If you are shipping a quilt to a show, I would read the show’s rules carefully to determine what, if any, insurance is provided. My quilt guild does not accept mailed entries, but we do purchase insurance for the quilts that are in our possession from the time they are received until they are picked up after the show. Each entrant must complete the insurance form provided in the registration packet, which includes a detailed description and size, and must be accompanied by a color photo. Values are up to $500 for a bed quilt, up to $350 for a wall quilt, and up to $150 for any other size (including wearables and miscellaneous items). My guild has an AQS certified appraiser at our biennial show who will provide a written appraisal for insurance purposes for a reasonable fee. I think she charged $40 at our 2012 show but I don’t know if the price will be increased for our show this October. At any rate, I would suggest getting an appraisal and a rider on your homeowner’s insurance for any quilt that you would want to receive more than a nominal amount for if you had to submit a claim. Check your insurance policy to determine if it covers an item when it is away from your home.

  12. Definitely interested in these answers! I insure my t-shirt quilts when I ship them to the owners…but they are really irreplaceable. If the PO loses the box, I can’t get a race shirt from a 2010 half marathon again. (Which I know isn’t the same thing as real insurance.) I’m starting to look into real insurance in case, God forbid, something happens to my house with client t-shirts…but it’s hard to come up with a value. Plus all my regular quilts and the disturbing amount of fabric…

  13. No, I wouldn’t insure a quilt unless it was considered an investment, or if a show required it, or if it were an income-producer for me. For me an insurance payout should allow me to continue as before or lessen the hardship. If one of my quilts were lost, no money would replace its value and no money would make it “whole” again unless I expected to BUY a comparable quilt . An insurance payout could allow me to buy nice material and pay for someone else to replicate it… but generally that’s not the point. If the quilt is someone else’s or intended to be someone else’s and money would be an acceptable substitute, AND the risk of loss was a higher probability than I was comfortable with, then an insurance policy would be acceptable.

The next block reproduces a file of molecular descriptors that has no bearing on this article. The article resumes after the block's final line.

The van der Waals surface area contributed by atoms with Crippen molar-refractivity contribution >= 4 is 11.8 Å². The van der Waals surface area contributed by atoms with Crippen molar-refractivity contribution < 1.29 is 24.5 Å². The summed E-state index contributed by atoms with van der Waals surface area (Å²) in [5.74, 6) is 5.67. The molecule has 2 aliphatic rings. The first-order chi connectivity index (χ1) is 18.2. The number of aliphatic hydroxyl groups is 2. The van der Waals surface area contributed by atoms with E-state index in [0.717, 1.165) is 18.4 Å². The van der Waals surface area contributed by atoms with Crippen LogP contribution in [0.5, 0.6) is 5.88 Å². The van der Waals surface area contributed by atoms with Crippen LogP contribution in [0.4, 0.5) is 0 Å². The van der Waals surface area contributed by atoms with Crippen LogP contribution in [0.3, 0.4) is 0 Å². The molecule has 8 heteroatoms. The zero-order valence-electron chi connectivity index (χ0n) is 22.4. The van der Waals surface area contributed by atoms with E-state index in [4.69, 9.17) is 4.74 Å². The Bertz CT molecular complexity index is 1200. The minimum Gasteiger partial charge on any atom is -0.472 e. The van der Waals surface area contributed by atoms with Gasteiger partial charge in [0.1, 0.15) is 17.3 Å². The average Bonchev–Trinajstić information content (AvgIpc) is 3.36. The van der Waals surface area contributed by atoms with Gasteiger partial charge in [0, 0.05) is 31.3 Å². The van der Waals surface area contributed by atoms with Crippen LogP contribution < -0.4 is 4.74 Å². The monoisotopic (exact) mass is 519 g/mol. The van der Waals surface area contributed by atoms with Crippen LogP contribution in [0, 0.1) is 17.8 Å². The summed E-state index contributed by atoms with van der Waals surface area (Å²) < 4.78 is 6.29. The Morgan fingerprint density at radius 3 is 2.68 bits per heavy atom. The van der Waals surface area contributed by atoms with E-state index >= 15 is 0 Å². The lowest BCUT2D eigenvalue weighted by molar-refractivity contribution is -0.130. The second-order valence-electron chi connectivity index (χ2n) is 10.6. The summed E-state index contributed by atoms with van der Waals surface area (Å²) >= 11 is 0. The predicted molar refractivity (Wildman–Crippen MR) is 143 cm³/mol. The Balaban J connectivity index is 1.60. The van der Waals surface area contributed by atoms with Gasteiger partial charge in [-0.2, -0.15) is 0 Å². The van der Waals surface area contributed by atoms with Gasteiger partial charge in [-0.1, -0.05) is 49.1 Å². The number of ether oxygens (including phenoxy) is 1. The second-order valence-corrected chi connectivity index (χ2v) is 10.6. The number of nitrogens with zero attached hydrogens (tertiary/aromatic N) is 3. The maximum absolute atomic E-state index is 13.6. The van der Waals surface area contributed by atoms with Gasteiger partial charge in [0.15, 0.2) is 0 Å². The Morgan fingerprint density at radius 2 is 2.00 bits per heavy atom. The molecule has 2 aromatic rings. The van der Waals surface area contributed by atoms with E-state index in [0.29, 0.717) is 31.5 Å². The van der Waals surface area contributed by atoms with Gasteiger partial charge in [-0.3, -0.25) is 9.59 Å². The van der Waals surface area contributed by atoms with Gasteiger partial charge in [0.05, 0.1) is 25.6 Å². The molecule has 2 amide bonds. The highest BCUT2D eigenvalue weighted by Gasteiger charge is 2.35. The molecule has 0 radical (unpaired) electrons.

So generally: I’d self-insure and accept the risk myself. Would I set aside “my premium?” Hardly! I’d go buy some fun fabric to use in the meantime and live on the edge.

  14. I have insured some of my quilts. My aunt was a gifted quilter of the “old school”. She used templates made from linoleum or cardboard, she cut these with scissors. She cut her fabric with scissors, sewed the blocks and joined them together by hand. Then she quilted them by hand. Some of her quilts have feed sacks and original 30s fabric. Her fabric ranges from the 30s till the 80s.

    I had them appraised because I wanted to know all the wonderful details that an appraiser can give. I’ve never been disappointed. The appraiser has always told me things about the quilt that I never would have picked out.

    I have insured these quilts because I wanted them to be valued for their worth. If any of them were destroyed, I would like to receive their value rather than just money for a blanket. Money won’t bring them back, I know that. Far beyond their monetary appraisal, they are priceless in their memories.

    I haven’t ever made a quilt on my own that I would consider worth appraising. My quilts, although pretty, are utilitarian. I want them used and loved and worn out from all the cuddle they provide.